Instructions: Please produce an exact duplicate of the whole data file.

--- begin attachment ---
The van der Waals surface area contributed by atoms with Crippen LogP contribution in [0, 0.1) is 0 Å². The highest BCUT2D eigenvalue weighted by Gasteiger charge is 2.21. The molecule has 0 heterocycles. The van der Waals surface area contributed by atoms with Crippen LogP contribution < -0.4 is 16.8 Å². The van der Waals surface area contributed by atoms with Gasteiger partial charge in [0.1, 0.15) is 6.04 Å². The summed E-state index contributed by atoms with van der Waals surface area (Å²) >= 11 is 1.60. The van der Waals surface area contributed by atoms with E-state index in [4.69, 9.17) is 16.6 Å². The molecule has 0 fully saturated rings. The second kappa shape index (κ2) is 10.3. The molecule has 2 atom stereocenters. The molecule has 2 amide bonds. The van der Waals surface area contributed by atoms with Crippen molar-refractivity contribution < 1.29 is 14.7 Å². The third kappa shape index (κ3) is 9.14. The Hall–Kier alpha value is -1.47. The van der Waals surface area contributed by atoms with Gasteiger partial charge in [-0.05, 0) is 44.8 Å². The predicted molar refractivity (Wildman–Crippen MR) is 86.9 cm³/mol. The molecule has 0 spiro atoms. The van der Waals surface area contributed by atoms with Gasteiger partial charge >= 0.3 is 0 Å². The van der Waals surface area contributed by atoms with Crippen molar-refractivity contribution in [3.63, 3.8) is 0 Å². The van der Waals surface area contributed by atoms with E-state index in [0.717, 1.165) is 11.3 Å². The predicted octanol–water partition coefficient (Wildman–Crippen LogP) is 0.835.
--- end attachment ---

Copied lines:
The van der Waals surface area contributed by atoms with Crippen LogP contribution in [0, 0.1) is 0 Å². The highest BCUT2D eigenvalue weighted by Gasteiger charge is 2.21. The molecule has 0 heterocycles. The van der Waals surface area contributed by atoms with Crippen LogP contribution < -0.4 is 16.8 Å². The van der Waals surface area contributed by atoms with Gasteiger partial charge in [0.1, 0.15) is 6.04 Å². The summed E-state index contributed by atoms with van der Waals surface area (Å²) >= 11 is 1.60. The van der Waals surface area contributed by atoms with E-state index in [4.69, 9.17) is 16.6 Å². The molecule has 0 fully saturated rings. The second kappa shape index (κ2) is 10.3. The molecule has 2 atom stereocenters. The molecule has 2 amide bonds. The van der Waals surface area contributed by atoms with Crippen molar-refractivity contribution < 1.29 is 14.7 Å². The third kappa shape index (κ3) is 9.14. The Hall–Kier alpha value is -1.47. The van der Waals surface area contributed by atoms with Gasteiger partial charge in [-0.05, 0) is 44.8 Å². The predicted molar refractivity (Wildman–Crippen MR) is 86.9 cm³/mol. The molecule has 0 spiro atoms. The van der Waals surface area contributed by atoms with Gasteiger partial charge >= 0.3 is 0 Å². The van der Waals surface area contributed by atoms with Crippen molar-refractivity contribution in [3.63, 3.8) is 0 Å². The van der Waals surface area contributed by atoms with E-state index in [0.717, 1.165) is 11.3 Å². The predicted octanol–water partition coefficient (Wildman–Crippen LogP) is 0.835.